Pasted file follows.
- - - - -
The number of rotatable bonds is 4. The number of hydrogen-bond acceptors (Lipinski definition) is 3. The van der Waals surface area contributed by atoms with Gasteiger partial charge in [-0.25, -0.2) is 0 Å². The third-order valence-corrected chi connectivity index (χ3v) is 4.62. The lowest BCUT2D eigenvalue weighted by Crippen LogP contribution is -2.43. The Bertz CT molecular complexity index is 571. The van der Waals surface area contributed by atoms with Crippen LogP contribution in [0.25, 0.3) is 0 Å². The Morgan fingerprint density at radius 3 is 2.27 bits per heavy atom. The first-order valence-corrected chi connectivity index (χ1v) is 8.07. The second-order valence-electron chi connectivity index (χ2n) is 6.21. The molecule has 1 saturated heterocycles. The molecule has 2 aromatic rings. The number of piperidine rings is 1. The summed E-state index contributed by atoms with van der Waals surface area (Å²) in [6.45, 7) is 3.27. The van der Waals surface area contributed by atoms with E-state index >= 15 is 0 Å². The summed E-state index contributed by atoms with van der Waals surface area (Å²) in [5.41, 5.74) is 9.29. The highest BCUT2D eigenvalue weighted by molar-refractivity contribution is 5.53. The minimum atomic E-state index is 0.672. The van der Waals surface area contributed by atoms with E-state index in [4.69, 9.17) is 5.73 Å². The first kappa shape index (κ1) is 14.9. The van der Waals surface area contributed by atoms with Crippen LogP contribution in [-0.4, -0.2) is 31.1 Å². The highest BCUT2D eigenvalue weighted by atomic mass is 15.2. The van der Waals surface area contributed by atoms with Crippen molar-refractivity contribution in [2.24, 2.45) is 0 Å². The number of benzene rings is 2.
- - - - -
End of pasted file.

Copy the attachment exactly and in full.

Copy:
The number of rotatable bonds is 4. The number of hydrogen-bond acceptors (Lipinski definition) is 3. The van der Waals surface area contributed by atoms with Gasteiger partial charge in [-0.25, -0.2) is 0 Å². The third-order valence-corrected chi connectivity index (χ3v) is 4.62. The lowest BCUT2D eigenvalue weighted by Crippen LogP contribution is -2.43. The Bertz CT molecular complexity index is 571. The van der Waals surface area contributed by atoms with Crippen LogP contribution in [0.25, 0.3) is 0 Å². The Morgan fingerprint density at radius 3 is 2.27 bits per heavy atom. The first-order valence-corrected chi connectivity index (χ1v) is 8.07. The second-order valence-electron chi connectivity index (χ2n) is 6.21. The molecule has 1 saturated heterocycles. The molecule has 2 aromatic rings. The number of piperidine rings is 1. The summed E-state index contributed by atoms with van der Waals surface area (Å²) in [6.45, 7) is 3.27. The van der Waals surface area contributed by atoms with E-state index >= 15 is 0 Å². The summed E-state index contributed by atoms with van der Waals surface area (Å²) in [5.41, 5.74) is 9.29. The highest BCUT2D eigenvalue weighted by molar-refractivity contribution is 5.53. The minimum atomic E-state index is 0.672. The van der Waals surface area contributed by atoms with E-state index in [4.69, 9.17) is 5.73 Å². The first kappa shape index (κ1) is 14.9. The van der Waals surface area contributed by atoms with Crippen LogP contribution in [-0.4, -0.2) is 31.1 Å². The highest BCUT2D eigenvalue weighted by atomic mass is 15.2. The van der Waals surface area contributed by atoms with Crippen molar-refractivity contribution in [2.24, 2.45) is 0 Å². The number of benzene rings is 2.